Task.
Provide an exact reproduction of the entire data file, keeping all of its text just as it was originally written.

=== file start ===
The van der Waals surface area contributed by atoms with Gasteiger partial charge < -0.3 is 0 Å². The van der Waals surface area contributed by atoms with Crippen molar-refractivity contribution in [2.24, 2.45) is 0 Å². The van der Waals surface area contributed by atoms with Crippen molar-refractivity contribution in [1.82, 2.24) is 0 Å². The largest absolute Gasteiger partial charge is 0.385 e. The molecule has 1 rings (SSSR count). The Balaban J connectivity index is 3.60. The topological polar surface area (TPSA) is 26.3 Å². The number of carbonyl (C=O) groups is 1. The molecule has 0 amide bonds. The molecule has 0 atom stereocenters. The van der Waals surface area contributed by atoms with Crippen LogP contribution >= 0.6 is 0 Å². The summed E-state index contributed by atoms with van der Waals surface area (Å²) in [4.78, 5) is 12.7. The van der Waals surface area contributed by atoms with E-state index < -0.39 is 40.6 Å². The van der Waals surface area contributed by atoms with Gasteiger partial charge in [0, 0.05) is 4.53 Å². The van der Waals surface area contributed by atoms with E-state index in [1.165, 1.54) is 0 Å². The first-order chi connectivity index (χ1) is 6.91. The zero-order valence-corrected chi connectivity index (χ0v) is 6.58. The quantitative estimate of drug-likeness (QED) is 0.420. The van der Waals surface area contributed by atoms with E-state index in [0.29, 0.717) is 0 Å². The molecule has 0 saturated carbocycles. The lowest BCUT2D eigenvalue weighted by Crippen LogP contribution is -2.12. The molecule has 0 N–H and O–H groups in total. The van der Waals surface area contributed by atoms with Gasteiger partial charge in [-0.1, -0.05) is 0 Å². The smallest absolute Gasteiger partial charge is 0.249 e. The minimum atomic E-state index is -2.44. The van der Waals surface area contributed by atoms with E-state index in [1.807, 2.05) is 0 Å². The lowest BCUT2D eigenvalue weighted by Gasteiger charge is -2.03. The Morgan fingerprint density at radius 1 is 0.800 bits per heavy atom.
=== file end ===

The van der Waals surface area contributed by atoms with Gasteiger partial charge < -0.3 is 0 Å². The van der Waals surface area contributed by atoms with Crippen molar-refractivity contribution in [2.24, 2.45) is 0 Å². The van der Waals surface area contributed by atoms with Crippen molar-refractivity contribution in [1.82, 2.24) is 0 Å². The largest absolute Gasteiger partial charge is 0.385 e. The molecule has 1 rings (SSSR count). The Balaban J connectivity index is 3.60. The topological polar surface area (TPSA) is 26.3 Å². The number of carbonyl (C=O) groups is 1. The molecule has 0 amide bonds. The molecule has 0 atom stereocenters. The van der Waals surface area contributed by atoms with Crippen LogP contribution >= 0.6 is 0 Å². The summed E-state index contributed by atoms with van der Waals surface area (Å²) in [4.78, 5) is 12.7. The van der Waals surface area contributed by atoms with E-state index < -0.39 is 40.6 Å². The van der Waals surface area contributed by atoms with Gasteiger partial charge in [0, 0.05) is 4.53 Å². The van der Waals surface area contributed by atoms with E-state index in [1.165, 1.54) is 0 Å². The first-order chi connectivity index (χ1) is 6.91. The zero-order valence-corrected chi connectivity index (χ0v) is 6.58. The quantitative estimate of drug-likeness (QED) is 0.420. The van der Waals surface area contributed by atoms with E-state index in [0.29, 0.717) is 0 Å². The molecule has 0 saturated carbocycles. The lowest BCUT2D eigenvalue weighted by Crippen LogP contribution is -2.12. The molecule has 0 N–H and O–H groups in total. The van der Waals surface area contributed by atoms with Gasteiger partial charge in [-0.1, -0.05) is 0 Å². The smallest absolute Gasteiger partial charge is 0.249 e. The minimum atomic E-state index is -2.44. The van der Waals surface area contributed by atoms with E-state index in [1.807, 2.05) is 0 Å². The lowest BCUT2D eigenvalue weighted by Gasteiger charge is -2.03. The Morgan fingerprint density at radius 1 is 0.800 bits per heavy atom.